So taking the plunge into making my hobby a full-time job, has turned out to be one of the best things I have ever done. I am able to work outdoors for many hours a day, get to swim in lochs much more often than I ever used to, and meet a huge range of wonderful people, who share the joy and passion of outdoor swimming (I refrain from calling it wild swimming, even though that phrase is much more common).

Bring on 2022, it is going to be an exciting year.

6 Comments on “LIFE CHANGES  2021

  1. Nice story, Greg. We, too, have experienced a boom in winter swimming. Without pools, they’ve been forced into the sea, and they discover that they can, and it’s good.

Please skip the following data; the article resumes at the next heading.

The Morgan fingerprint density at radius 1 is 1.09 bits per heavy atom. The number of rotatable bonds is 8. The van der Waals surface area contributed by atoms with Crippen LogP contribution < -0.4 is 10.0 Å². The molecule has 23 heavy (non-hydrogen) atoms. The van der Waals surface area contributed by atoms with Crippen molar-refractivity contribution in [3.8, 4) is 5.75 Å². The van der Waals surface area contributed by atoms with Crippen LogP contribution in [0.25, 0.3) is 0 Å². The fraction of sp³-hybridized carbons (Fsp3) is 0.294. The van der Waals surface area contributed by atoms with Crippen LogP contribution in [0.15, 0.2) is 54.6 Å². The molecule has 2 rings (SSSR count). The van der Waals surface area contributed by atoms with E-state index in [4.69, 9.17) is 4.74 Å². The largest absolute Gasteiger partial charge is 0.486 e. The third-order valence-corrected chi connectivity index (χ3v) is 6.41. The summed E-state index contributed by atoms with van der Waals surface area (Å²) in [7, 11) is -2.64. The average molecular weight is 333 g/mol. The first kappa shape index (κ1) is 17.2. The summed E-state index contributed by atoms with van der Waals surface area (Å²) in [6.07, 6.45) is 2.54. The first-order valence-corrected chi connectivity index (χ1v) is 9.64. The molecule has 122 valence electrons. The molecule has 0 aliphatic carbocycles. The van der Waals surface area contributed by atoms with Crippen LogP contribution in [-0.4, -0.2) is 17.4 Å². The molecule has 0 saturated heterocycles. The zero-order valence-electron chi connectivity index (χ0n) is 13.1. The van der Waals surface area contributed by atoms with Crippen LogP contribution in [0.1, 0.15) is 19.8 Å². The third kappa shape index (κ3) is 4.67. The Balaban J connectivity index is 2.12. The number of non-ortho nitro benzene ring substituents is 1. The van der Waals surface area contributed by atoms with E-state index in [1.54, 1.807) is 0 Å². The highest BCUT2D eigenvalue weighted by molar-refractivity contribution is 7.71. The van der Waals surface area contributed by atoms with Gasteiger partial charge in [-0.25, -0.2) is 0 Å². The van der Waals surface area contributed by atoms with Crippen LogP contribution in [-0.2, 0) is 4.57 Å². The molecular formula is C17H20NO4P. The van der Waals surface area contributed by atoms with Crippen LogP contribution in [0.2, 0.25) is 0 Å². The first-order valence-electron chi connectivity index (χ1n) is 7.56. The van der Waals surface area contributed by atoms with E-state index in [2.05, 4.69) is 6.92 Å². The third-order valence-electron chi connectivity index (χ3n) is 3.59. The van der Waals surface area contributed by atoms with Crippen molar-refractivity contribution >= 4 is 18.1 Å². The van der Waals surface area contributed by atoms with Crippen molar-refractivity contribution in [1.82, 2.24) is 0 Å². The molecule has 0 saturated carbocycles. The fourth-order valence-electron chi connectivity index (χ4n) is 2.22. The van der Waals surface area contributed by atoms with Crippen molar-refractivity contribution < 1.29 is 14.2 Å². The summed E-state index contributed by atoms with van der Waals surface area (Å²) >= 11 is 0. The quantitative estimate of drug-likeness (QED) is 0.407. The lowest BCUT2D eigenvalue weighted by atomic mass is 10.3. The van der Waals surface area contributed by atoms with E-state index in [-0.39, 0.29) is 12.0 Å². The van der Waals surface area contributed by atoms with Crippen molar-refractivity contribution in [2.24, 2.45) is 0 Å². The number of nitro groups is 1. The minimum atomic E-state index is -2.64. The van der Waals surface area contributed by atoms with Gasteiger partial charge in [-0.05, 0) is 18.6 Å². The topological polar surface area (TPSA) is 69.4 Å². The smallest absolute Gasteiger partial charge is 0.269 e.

Best wishes, and stay healthy,

    Paul Ellercamp


    • Thanks Paul for your kind words. I am enjoying your images of Forster, which look so inviting as I swim in 5c water in Scotland. Trust La Nina is not causing too much grief, but it must be a pleasant change from that awful El Nino fire season a couple of years ago.

  2. Greg,
    Great write up, and yes I’m a future client for the 10 Lochs in a Day or another Scottish Ice Mile!
    You definitely get my thumbs up and will share this link amongst my swimmy contacts.
    Fellow Ozzie

  3. Greggie, the Nemisis here! Good on you mate re full time swim coaching.

  4. A fantastic coach, & a great writer too! I’d like to visit someday $ Swim in the lochs. A post-Pandemic goal! – Kris